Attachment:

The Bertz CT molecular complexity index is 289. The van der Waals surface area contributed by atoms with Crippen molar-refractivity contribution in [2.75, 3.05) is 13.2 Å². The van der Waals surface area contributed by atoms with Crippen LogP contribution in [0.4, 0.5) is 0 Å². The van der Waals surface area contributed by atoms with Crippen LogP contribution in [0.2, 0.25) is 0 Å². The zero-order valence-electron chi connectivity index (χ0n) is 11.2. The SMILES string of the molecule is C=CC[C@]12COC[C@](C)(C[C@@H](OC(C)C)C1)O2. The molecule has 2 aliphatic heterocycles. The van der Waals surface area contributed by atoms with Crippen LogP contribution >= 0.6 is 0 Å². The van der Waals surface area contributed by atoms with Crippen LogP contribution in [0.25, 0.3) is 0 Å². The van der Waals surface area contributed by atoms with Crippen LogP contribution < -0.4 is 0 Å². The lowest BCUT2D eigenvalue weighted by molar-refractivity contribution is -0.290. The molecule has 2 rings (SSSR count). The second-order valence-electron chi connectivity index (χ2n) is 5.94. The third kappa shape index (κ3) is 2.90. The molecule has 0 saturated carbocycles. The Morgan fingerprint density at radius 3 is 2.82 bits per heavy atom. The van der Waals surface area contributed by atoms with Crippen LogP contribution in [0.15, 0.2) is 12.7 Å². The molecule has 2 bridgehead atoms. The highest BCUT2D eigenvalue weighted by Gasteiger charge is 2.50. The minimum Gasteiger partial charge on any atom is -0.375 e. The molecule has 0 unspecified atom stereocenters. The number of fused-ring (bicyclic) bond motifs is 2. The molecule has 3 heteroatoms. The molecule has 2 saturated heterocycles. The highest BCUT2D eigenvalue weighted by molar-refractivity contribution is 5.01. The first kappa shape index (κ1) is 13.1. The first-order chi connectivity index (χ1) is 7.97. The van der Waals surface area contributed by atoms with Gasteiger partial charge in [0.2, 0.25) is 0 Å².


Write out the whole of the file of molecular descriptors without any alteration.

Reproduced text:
The Bertz CT molecular complexity index is 289. The van der Waals surface area contributed by atoms with Crippen molar-refractivity contribution in [2.75, 3.05) is 13.2 Å². The van der Waals surface area contributed by atoms with Crippen LogP contribution in [0.4, 0.5) is 0 Å². The van der Waals surface area contributed by atoms with Crippen LogP contribution in [0.2, 0.25) is 0 Å². The zero-order valence-electron chi connectivity index (χ0n) is 11.2. The SMILES string of the molecule is C=CC[C@]12COC[C@](C)(C[C@@H](OC(C)C)C1)O2. The molecule has 2 aliphatic heterocycles. The van der Waals surface area contributed by atoms with Crippen LogP contribution >= 0.6 is 0 Å². The van der Waals surface area contributed by atoms with Crippen LogP contribution in [0.25, 0.3) is 0 Å². The van der Waals surface area contributed by atoms with Crippen LogP contribution < -0.4 is 0 Å². The lowest BCUT2D eigenvalue weighted by molar-refractivity contribution is -0.290. The molecule has 2 rings (SSSR count). The second-order valence-electron chi connectivity index (χ2n) is 5.94. The third kappa shape index (κ3) is 2.90. The molecule has 0 saturated carbocycles. The Morgan fingerprint density at radius 3 is 2.82 bits per heavy atom. The van der Waals surface area contributed by atoms with Crippen LogP contribution in [0.15, 0.2) is 12.7 Å². The molecule has 2 bridgehead atoms. The highest BCUT2D eigenvalue weighted by Gasteiger charge is 2.50. The minimum Gasteiger partial charge on any atom is -0.375 e. The molecule has 0 unspecified atom stereocenters. The number of fused-ring (bicyclic) bond motifs is 2. The molecule has 3 heteroatoms. The molecule has 2 saturated heterocycles. The highest BCUT2D eigenvalue weighted by molar-refractivity contribution is 5.01. The first kappa shape index (κ1) is 13.1. The first-order chi connectivity index (χ1) is 7.97. The van der Waals surface area contributed by atoms with Gasteiger partial charge in [0.2, 0.25) is 0 Å².